In this blog, Bolanle Adebola explains how her research seeks to create a justice-based framework through which to evaluate and recommend improvements to the structure of global corporate rescue systems when businesses fail.
Corporate Insolvency Law responds to the challenges created by the inability of companies to pay their debts to their group of creditors. It seeks to provide processes through which value-maximising decisions can be made for the benefit of those affected.
One option is to bring the commercial activities of the company to an end, while its assets are sold to pay its creditors in order of priority. This is known as liquidation or winding up. In 2020, for example, Debenhams commenced the liquidation of its affairs when it could no longer pay its debts. This led to the closing of over 166 stores across the country and the loss of over 20,000 jobs.
An alternative to liquidation is to seek to preserve the struggling company or its business: ‘corporate rescue’. Corporate rescue is premised on the existence of a viable business – one in which the returns generated by the commercial activity are sufficient to pay the costs of doing business, as well as to turn a profit. In 2018, for example, House of Fraser was rescued by Sports Direct through a process known as the ‘pre-packaged administration’ or simply, the ‘pre-pack’.
The pre-pack is an abridged administration. Administration is one of a menu of rescue processes provided by the UK’s Insolvency Act 1986. It halts the enforcement of hostile actions against the company and requires the appointment of a licensed practitioner – the administrator. The administrator takes over the management of the company’s affairs and presents a plan through which to achieve the objectives of the administration to the creditors within eight weeks of appointment. The creditors may approve, reject, or modify the plan.
In contrast to the traditional administration process described above, the pre-pack involves the negotiation of a rescue deal before the appointment of the practitioner, who executes it upon or shortly after appointment. It is designed to, in principle, save the troubled business. It could involve the sale of the business to a person with no previous connections to the troubled company, such as the case of the sale of Evans Cycle to Sports Direct in 2018. Typically, however, the business is sold to persons with connections to the troubled company, such as the previous owners. Prior to law reform in 2021, the pre-pack was typically negotiated without the knowledge or involvement of the group of creditors that were expected to vote on a deal in a traditional administration. Thus, the practice generated considerable debate within the insolvency sector and in the press.
As can be expected, disenfranchised groups criticised the practice on account of its opacity and their inability to review the deal in any meaningful way. Practitioner groups such as the R3 – the trade association for insolvency and restructuring professionals in the UK – advocated its merits, which included, principally, the preservation of businesses and jobs. The conflict it triggered between the interests of creditors with no recourse to the assets of the company – unsecured creditors – who would be excluded from the process and those of other stakeholders such as the owners and creditors with recourse to the assets of the company – secured creditors – who would be included, was just one of several conflicts that arise amongst the stakeholders impacted by the insolvency of a company.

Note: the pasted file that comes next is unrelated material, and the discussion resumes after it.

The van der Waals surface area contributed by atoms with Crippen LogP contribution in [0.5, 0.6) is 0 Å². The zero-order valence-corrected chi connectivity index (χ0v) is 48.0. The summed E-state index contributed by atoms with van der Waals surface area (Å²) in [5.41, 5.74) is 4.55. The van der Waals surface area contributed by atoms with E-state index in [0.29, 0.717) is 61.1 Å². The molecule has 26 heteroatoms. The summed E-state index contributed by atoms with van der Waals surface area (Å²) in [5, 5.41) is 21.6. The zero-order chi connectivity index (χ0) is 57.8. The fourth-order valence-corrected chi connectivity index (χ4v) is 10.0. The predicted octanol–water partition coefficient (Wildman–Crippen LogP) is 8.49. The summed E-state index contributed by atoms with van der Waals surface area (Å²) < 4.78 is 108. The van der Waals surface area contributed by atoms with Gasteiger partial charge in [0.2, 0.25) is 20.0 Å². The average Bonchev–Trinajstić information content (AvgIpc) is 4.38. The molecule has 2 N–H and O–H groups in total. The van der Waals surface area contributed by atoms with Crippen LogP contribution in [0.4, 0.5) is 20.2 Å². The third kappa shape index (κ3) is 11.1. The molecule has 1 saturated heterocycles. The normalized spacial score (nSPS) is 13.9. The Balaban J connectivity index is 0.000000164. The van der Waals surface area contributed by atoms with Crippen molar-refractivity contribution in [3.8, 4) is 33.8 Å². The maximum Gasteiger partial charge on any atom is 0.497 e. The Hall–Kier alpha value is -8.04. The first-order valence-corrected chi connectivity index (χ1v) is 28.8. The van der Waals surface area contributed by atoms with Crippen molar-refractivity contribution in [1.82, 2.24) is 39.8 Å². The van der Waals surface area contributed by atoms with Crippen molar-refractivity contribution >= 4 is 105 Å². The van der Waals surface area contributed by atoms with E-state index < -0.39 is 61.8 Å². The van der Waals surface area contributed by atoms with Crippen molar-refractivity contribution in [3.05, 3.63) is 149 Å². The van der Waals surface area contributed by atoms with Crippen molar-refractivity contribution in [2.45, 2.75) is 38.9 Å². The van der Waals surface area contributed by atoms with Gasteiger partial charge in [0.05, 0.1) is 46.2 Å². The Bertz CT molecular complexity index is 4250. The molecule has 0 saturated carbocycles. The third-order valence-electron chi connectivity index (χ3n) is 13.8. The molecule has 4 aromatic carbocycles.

I became involved in the pre-pack debate in 2013 when I argued for a separate legal regime for the sale of business to persons with connections to the troubled company. In 2015, I argued that reforms introduced to that end would fail to deliver on stated objectives because the process was voluntary, and the oversight process did not extend to the deal itself. Essentially, it was for a purchaser with connections to the failed company to decide whether to refer their case for a review, while the administrator could execute the pre-pack even where the review returned a negative opinion. Moreover, the reviewer was not required to opine on the quality of the deal itself. They were limited to stating whether the decision to pre-pack was reasonable. I called for a more prescriptive system, coupled with a review of the deal itself.
By 2020, the Insolvency Service recognised that the changes made had failed to deliver. Thus, the Administration (Restrictions on Disposal etc. to Connected Persons) Regulations 2021, was introduced. The Administration Regulations 2021 require the pre-pack deal to be placed either before the creditors as a group or for an opinion to be sought from an expert known as an evaluator. My paper evaluating the Regulations argues that for the first time, pre-pack regulation delivers substantially on the expectations of the unsecured creditors, while highlighting the challenge that the ability of the practitioner to ignore the opinion of the evaluator poses for the reputation of the practice.
During my research fellowship, I will review the conflicts that arise at insolvency, as well as the responses that that extant processes provide, and seek to answer: what values should the insolvency system have?’ and how could the system be restructured to achieve these ends? At the heart of the research are questions about the room for, and role of procedural fairness and justice in designing effective rescue processes.
Bolanle Adebola is an Associate Professor in the School of Law at the University of Reading and a recipient of a University Research Fellowship 2022–23.